90 Information Needs The third function of the AIS is to provide information useful for decision making. Usefulness in the expenditure cycle means that the AIS must provide the operational information needed to perform the following functions: Determine when and how much additional inventory to order.
91 Information Needs Select the appropriate vendors from whom to order. Verify the accuracy of vendor invoices. Decide whether purchase discounts should be taken. Monitor cash flow needs to pay outstanding obligations.
92 Information Needs What are examples of additional information the AIS should provide? efficiency and effectiveness of the purchasing department analyses of vendor performance such as on-time delivery, quality, etc. time taken to move goods from the receiving dock into production percentage of purchase discounts taken
93 Learning Objective 4 Identify major threats in the expenditure cycle, and evaluate the adequacy of various control procedures for dealing with them.
94 Control Objectives, Threats, and Procedures The second function of a well-designed AIS to provide adequate controls to ensure the following objectives are met: Transactions are properly authorized. Recorded transactions are valid. Valid, authorized transactions are recorded. Transactions are recorded accurately. is that
95 Control Objectives, Threats, and Procedures Assets (cash, inventory, and data) are safeguarded from loss or theft. Business activities are performed efficiently and effectively.
96 Control Objectives, Threats, and Procedures What are some threats? stockouts purchasing too many or unnecessary goods purchasing goods at inflated prices purchasing goods of inferior quality purchasing from unauthorized vendors kickbacks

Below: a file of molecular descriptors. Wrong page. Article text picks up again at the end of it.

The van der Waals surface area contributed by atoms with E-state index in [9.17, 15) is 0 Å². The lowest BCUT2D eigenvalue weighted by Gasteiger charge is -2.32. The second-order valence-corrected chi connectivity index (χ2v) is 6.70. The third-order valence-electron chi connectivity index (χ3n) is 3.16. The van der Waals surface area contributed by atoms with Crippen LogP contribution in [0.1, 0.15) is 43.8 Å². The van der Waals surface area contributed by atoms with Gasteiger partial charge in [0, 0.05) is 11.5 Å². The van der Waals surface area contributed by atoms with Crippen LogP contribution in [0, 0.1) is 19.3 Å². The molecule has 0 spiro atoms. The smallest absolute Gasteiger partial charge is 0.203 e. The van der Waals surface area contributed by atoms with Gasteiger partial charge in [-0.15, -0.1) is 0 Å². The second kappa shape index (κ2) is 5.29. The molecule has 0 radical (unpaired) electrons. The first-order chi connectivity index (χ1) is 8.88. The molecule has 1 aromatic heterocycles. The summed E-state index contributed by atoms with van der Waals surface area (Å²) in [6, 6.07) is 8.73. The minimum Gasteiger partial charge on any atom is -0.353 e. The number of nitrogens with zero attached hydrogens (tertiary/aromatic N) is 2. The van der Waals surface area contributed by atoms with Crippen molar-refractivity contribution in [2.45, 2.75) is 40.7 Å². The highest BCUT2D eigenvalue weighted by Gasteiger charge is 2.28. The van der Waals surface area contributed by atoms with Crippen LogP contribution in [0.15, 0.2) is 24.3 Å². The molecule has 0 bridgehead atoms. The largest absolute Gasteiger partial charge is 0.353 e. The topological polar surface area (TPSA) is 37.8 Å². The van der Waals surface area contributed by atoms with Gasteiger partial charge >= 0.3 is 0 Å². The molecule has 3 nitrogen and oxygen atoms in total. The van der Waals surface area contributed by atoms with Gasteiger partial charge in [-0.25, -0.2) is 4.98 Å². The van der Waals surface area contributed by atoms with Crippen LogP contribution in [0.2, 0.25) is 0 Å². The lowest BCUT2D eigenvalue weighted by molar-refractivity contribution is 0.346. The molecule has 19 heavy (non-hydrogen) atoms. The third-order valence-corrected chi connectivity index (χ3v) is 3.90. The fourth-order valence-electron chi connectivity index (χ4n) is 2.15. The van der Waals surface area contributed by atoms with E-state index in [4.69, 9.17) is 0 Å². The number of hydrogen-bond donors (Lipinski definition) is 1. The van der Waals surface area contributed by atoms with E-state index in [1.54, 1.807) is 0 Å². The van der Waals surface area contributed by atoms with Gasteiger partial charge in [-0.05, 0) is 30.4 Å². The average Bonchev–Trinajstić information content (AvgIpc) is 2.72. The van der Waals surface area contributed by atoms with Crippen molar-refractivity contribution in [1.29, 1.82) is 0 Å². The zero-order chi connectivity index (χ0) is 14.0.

97 Control Objectives, Threats, and Procedures receiving unordered goods errors in counting goods theft of inventory failure to take available purchasing discounts errors in recording and posting purchases and payments loss of data
98 Control Objectives, Threats, and Procedures What are some exposures? production delays and lost sales increased inventory costs cost overruns inferior quality of purchased goods inflated prices violation of laws or import quotas payment for items not received
99 Control Objectives, Threats, and Procedures inaccurate inventory records loss of assets cash flow problems overstated expenses incorrect data for decision making
100 Control Objectives, Threats, and Procedures What are some control procedures? inventory control system vendor performance analysis approved purchase requisitions restricted access to blank purchase requisitions price list consultation budgetary controls
101 Control Objectives, Threats, and Procedures use of approved vendor lists approval of purchase orders prenumbered purchase orders prohibition of gifts from vendors incentives to count all deliveries physical access control recheck of invoice accuracy cancellation of voucher package